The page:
Single malt whisky - tasting notes

30 Dec 2013

Strathisla 1970 (G&M for Intertrade)

Tasting notes by Ruben Luyten - Posted in Strathisla

This is 16 years old Strathisla 1970, bottled by Gordon & MacPhail as a semi-official release for the Italian market. The spirit was distilled 29.09.1970 and bottled 29.06.1987 at natural strength. There’s also a version at 40%.

Intertrade was a company run by Ferdinando “Nadi” Fiori in Rimini, Italy. He owned the restaurant “Taverna degli Artisti” (famous among politicians, actors, directors… back then) and started in the 1970’s as one of the first Italian importers of whisky. He was one of the pioneers, not just for whisky which wasn’t very popular back then, but also for concepts like ‘cask strength’ bottlings.

He had excellent contacts with Gordon & MacPhail and sourced a lot of his bottlings from their warehouses. Most of his legendary releases (e.g. the Port Ellen 15 yo 1969) were bottled in the 1980’s. Later, Intertrade was restarted as Turatello for a short time until it evolved to High Spirits which is still active in whisky & rum as we speak. Mr. Fiori turned 70 this year by the way.



Strathisla 1970 G&M for Intertrade 16yoStrathisla 16 yo 1970 (61,3%, Gordon & MacPhail for Intertrade 1987, sherry wood)

Nose: dried prunes and black cherries. Hints of walnut liqueur. Coffee and chocolate. It’s got the old-style sherry character, including the hints of beef stock and jerky. Some earthy, slightly sulphury notes too. Mouth: very raisiny, with loads of dark chocolate. Mint. Star anise and cloves. Something of over-infused tea and strong liquorice. Quite heavyweight and a tad too bitterish and dirty for my taste. Slightly better when diluted but still… Finish: not too long, herbal, peppery and chocolaty.

The sherry is all over this whisky. Robust, dry and herbal, including an old-school dirtiness. Love it or hate it, I guess. Thanks Jens.

Score: 85/100

Strathisla 1970 (G&M for Intertrade) 3.5 Ruben Luyten 2013-12-30
  • Larsenal

    Hi Ruben.
    What’s up about the Italian importers from back then? Why was Italy so much into CS? I don’t get it…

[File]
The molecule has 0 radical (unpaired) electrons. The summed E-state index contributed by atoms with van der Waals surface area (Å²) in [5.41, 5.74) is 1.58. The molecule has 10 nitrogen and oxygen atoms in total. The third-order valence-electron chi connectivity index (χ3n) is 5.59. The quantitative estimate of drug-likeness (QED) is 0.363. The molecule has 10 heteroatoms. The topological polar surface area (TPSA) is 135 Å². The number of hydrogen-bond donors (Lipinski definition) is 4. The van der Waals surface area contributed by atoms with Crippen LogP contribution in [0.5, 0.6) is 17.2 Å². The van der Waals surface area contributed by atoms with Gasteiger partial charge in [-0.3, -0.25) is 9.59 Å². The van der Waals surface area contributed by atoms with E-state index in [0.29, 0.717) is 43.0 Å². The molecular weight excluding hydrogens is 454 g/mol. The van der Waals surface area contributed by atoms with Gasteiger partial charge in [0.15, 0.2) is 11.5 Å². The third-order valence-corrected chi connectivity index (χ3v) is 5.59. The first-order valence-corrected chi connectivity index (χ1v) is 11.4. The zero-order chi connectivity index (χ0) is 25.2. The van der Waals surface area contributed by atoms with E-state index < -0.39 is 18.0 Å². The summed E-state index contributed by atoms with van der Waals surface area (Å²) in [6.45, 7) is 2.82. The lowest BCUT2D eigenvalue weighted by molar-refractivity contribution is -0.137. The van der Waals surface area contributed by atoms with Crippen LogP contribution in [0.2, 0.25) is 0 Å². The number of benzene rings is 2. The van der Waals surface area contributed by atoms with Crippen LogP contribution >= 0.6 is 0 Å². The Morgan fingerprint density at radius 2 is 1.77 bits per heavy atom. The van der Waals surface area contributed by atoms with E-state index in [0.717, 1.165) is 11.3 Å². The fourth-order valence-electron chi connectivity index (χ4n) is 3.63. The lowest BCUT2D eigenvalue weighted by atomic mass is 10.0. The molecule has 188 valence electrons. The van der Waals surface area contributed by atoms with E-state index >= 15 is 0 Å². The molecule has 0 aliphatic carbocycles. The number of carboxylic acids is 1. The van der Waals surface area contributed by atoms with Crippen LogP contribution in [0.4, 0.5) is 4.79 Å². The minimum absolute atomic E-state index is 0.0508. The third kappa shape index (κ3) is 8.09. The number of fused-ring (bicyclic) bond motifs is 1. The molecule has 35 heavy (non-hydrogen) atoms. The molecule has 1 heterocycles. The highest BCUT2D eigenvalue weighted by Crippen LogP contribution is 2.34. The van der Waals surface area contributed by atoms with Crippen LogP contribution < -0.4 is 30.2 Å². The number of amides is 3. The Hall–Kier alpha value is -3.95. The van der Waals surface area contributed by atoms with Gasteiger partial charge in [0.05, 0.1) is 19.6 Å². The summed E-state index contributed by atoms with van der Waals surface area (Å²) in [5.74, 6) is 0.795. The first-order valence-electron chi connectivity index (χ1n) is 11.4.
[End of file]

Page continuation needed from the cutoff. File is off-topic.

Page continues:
I love your blog by the way – like numerous others!

    Happy New Year!


  • WhiskyNotes

    In the 1970’s there was a first boom for whisky and I believe this emerged from the wealthier classes. I guess Italian actors / politicians loved their glass of wine / whisky and Nadi Fiori simply catered for his restaurant clients.

    Mr. Samaroli and others started around the same time. They went to Scotland to source whisky and made some friends and business partners. I guess there was a plethora of good casks back then and still a small audience, so it must have been a wonderful time. Most of the whisky back then was blended, and single malts were usually sold as 5yo, sometimes 8yo but rarely very old, although the Italians discovered much older casks were available in the warehouses.

    I’m not sure why they were into cask strength. I suppose they had the opportunity to try sample directly from the cask and they noticed the added value of keeping it “as it is”.



March 2015
« Feb    

  • MARS: On this point I can only agree, even the badest karuizawa is higly wanted and really expensive. ;-) Personaly I have nothing against the fact that the
  • WhiskyNotes: I'm not counting new releases - the producer can basically ask any price you want regardless of the real value. That leaves us with a couple of 1972's
  • MARS: The last 35 years old cost 1400€, the 1972's rare malt are at 4000/5000€(minimum minimorum) at auction and the 1972/40 years old release of last y

Coming up

  • Mortlach 1995 'Stem Ginger Preserve' (Wemyss)
  • Dalmore Valour
  • Aberlour a'bunadh Batch #50
  • Glendronach 8yo (Whiskymanufaktur)
  • Yamazaki 12 Year Old
  • Tomatin 1997 (Liquid Library)

1751 notes by Ruben

WhiskyNotes - Ruben LuytenThis blog is my personal collection of impressions, written while searching for the ultimate single malt whisky.